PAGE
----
Anything but Typical
As an adoptive dad, I’ve come to the place that I can readily acknowledge that all of my kids are little different in some way or another. Different than what, you ask? I’m not entirely sure, but I know that they are different.
Most of the time I don’t really think about my kids being different. It’s just who they are, and a part of who we are. And as I listen to dads who don’t share the adoption or foster experience, I realize how normal being an adoptive dad is. I can relate to almost everything they talk about because I’ve experienced it myself. But, I know that there are things about my experience as an adoptive dad that these other dads can’t relate to. I am generally okay with that. But, every once in a while, I notice it, and it can leave me feeling a bit misunderstood, even isolated (except among other adoptive dads).
“Typical” seems to have replaced the word “normal” in the world of adoption and foster care. This is probably for good reason. Children who have backgrounds involving trauma, abuse, abandonment, and institutionalization aren’t abnormal, but they often don’t develop in the same way and at the same pace as a “typically developing” child. And as many adoptive and foster parents have discovered, they generally don’t respond to the “typical” parenting strategies either. But, that’s an entirely different conversation.
In many ways, my son Carter is a typical six-year-old boy. He loves to play sports, ride his scooter, fight with his brother, bother his sister, act silly, give a good hug, and eat as much candy as he can. But, in other ways, he is anything but typical, at least if your reference point is other “typical” kids, whoever they are. Because of his history, Carter faces many challenges that most typical kids don’t. Many of those challenges he has already overcome. Others, he and we are still working on. But, I can tell you that this atypical little boy has already learned a lot of valuable life lessons. He’s taught me a few as well.
Carter is not typical for other reasons too. It’s all too easy to look at him and some of his lingering challenges as a glass that is half empty. But, on those days when I slow down enough to take a step back and look at the entirety of the picture that is my son, I realize that his life is already, at the young age of six, a glass that is full and overflowing.
Typical kids don’t experience the series of hurdles that life’s circumstances have thrown his way. Most typical kids wouldn’t survive his start in life. Typical kids don’t endure the years of illnesses and surgeries and bounce back in record time, every time. Typical kids don’t go to countless therapies, refrain from eating most of the foods that kids love, take all kinds of medications and supplements, and on most days without so much as even a whimper. Many typical kids don’t have the same spunk and love for life.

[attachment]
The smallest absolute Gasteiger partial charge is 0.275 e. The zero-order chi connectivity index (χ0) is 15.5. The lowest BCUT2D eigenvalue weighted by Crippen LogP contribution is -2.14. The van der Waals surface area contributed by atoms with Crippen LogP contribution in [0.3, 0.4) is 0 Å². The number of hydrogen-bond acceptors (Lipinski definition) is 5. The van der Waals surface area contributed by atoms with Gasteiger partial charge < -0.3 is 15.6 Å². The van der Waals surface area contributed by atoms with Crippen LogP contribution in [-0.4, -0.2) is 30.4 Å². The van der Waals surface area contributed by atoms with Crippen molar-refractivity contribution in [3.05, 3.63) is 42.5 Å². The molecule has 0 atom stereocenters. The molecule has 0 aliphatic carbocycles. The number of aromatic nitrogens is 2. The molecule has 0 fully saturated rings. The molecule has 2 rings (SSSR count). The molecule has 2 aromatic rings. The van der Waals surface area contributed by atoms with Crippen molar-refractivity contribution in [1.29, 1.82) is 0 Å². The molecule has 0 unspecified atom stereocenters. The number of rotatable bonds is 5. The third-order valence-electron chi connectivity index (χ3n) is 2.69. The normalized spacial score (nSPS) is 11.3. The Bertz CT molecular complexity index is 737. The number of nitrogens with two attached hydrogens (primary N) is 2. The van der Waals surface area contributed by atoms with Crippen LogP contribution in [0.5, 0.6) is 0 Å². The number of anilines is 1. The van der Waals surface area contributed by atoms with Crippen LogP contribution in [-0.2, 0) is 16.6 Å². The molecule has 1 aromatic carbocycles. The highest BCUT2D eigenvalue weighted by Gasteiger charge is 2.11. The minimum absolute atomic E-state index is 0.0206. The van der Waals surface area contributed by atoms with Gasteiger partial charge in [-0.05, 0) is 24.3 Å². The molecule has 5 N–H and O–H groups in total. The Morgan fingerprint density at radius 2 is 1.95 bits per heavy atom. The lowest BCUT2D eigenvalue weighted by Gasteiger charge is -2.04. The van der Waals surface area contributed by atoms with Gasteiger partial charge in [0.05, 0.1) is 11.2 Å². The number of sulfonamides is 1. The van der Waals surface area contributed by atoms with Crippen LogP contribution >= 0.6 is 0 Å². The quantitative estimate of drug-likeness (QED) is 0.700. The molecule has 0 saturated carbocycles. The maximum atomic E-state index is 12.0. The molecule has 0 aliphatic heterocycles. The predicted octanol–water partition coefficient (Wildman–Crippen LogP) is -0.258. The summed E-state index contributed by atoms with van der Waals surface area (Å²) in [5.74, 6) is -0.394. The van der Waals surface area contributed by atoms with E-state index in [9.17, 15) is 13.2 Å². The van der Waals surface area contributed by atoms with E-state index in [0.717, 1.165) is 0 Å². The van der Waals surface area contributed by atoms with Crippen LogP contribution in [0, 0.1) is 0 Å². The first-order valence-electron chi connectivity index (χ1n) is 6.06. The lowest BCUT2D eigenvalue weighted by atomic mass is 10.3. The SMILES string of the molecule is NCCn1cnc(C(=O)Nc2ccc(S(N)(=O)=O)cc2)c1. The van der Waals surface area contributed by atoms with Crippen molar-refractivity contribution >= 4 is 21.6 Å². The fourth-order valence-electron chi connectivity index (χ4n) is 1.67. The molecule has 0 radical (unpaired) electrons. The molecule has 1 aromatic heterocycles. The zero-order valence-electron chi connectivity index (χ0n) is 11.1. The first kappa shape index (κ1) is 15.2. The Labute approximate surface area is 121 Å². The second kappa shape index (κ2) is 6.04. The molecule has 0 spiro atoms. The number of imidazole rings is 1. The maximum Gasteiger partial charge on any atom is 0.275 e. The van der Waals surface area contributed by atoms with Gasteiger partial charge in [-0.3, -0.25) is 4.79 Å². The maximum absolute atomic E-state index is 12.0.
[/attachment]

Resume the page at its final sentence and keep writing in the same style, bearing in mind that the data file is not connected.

Don’t get me wrong. I know that some children face far greater and graver challenges than my son, and I hope it doesn’t come across as bragging when I say that he is one amazing and resilient kid. I just know this kind of proud dad talk doesn’t seem to fit when I’m at the water cooler talking with dads who have typical kids. Their kids are soccer stars or geniuses, or so they are convinced. Imagine if I chimed in “Oh yeh? Well Carter scored a goal in his soccer game and his therapists say he is rock star at speech AND occupational therapy.” See what I mean? I suspect I would be left standing there with my coffee as everyone suddenly looks at their blackberries, realizing they’re all late for a meeting.
Loving this atypical son of mine can be very challenging and extremely humbling. More often than not, however, it reveals far more about my shortcomings and flaws than it does about his. For me to love him well I must learn to be anything but typical myself. No, I don’t need to be some sort of super-dad or become a child-rearing expert. But neither can I put things into default mode or on cruise control. I need to constantly meet him where he is, even as he takes two steps forward on some days and one step back on others. I need to remember and celebrate how far he has come. I must always be willing to kindly and firmly take him by the hand and walk with him side-by-side in the direction we need to go.
I am realizing that I cannot have Carter and have a “typical” son. Far from being any sort of sacrifice, this reality is a blessing from God, for which I am forever thankful. As this atypical son of mine continues making me, day-by-day, into a rather atypical father, I am learning how much I still have to learn. And yet, I clearly see all that he has already taught me.
So. maybe next time I hear dads start to brag about their kids I should weigh in about my atypical son. Or maybe not. I’m not sure they will understand why a six-year-old boy from Guatemala is, in many ways, a hero to me. After all, heroes are supposed to be strong and courageous; they are supposed to inspire you and be larger than life. My point exactly.
Michael and his wife Amy are the proud parents of four children, each welcomed into their family through adoption. Together they lead Tapestry, the adoption and foster care ministry at Irving Bible Church in Irving, TX. In addition, they lead the DFW Alliance of Adoption and Orphan Care Ministries, a network of over 25 churches in the Dallas/Ft. Worth area, as well as Empowered To Connect, an online educational resource for adoptive and foster parents and church ministries. As part of this effort, Michael and Amy coauthored, together with Dr. Purvis, Created to Connect: A Christian’s Guide to The Connected Child. This blog post was originally published on the Adoptive Dads blog on January 14th, 2011.